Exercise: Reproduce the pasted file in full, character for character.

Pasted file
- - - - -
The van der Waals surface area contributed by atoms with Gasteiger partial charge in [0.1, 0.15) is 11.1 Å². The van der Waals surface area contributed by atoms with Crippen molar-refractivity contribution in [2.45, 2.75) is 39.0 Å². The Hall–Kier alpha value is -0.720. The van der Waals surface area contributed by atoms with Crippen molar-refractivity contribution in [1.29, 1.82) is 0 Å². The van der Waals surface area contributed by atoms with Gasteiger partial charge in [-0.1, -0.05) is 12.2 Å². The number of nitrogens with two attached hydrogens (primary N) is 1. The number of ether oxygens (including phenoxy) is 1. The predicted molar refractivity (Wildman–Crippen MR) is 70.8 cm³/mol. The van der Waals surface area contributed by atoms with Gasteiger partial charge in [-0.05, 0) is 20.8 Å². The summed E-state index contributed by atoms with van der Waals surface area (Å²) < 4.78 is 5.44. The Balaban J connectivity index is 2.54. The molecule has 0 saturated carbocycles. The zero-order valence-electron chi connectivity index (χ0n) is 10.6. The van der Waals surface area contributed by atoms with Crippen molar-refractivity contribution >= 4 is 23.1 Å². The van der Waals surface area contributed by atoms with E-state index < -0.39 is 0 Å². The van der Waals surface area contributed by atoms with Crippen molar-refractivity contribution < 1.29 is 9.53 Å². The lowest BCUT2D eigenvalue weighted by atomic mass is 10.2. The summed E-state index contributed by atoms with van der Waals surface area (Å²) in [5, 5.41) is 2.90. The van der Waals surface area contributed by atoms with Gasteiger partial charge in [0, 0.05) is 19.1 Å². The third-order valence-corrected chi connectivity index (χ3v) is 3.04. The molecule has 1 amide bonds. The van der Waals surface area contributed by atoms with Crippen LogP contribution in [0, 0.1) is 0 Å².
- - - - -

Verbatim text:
The van der Waals surface area contributed by atoms with Gasteiger partial charge in [0.1, 0.15) is 11.1 Å². The van der Waals surface area contributed by atoms with Crippen molar-refractivity contribution in [2.45, 2.75) is 39.0 Å². The Hall–Kier alpha value is -0.720. The van der Waals surface area contributed by atoms with Crippen molar-refractivity contribution in [1.29, 1.82) is 0 Å². The van der Waals surface area contributed by atoms with Gasteiger partial charge in [-0.1, -0.05) is 12.2 Å². The number of nitrogens with two attached hydrogens (primary N) is 1. The number of ether oxygens (including phenoxy) is 1. The predicted molar refractivity (Wildman–Crippen MR) is 70.8 cm³/mol. The van der Waals surface area contributed by atoms with Gasteiger partial charge in [-0.05, 0) is 20.8 Å². The summed E-state index contributed by atoms with van der Waals surface area (Å²) < 4.78 is 5.44. The Balaban J connectivity index is 2.54. The molecule has 0 saturated carbocycles. The zero-order valence-electron chi connectivity index (χ0n) is 10.6. The van der Waals surface area contributed by atoms with Crippen molar-refractivity contribution >= 4 is 23.1 Å². The van der Waals surface area contributed by atoms with E-state index < -0.39 is 0 Å². The van der Waals surface area contributed by atoms with Crippen molar-refractivity contribution < 1.29 is 9.53 Å². The lowest BCUT2D eigenvalue weighted by atomic mass is 10.2. The summed E-state index contributed by atoms with van der Waals surface area (Å²) in [5, 5.41) is 2.90. The van der Waals surface area contributed by atoms with Gasteiger partial charge in [0, 0.05) is 19.1 Å². The third-order valence-corrected chi connectivity index (χ3v) is 3.04. The molecule has 1 amide bonds. The van der Waals surface area contributed by atoms with Crippen LogP contribution in [0, 0.1) is 0 Å².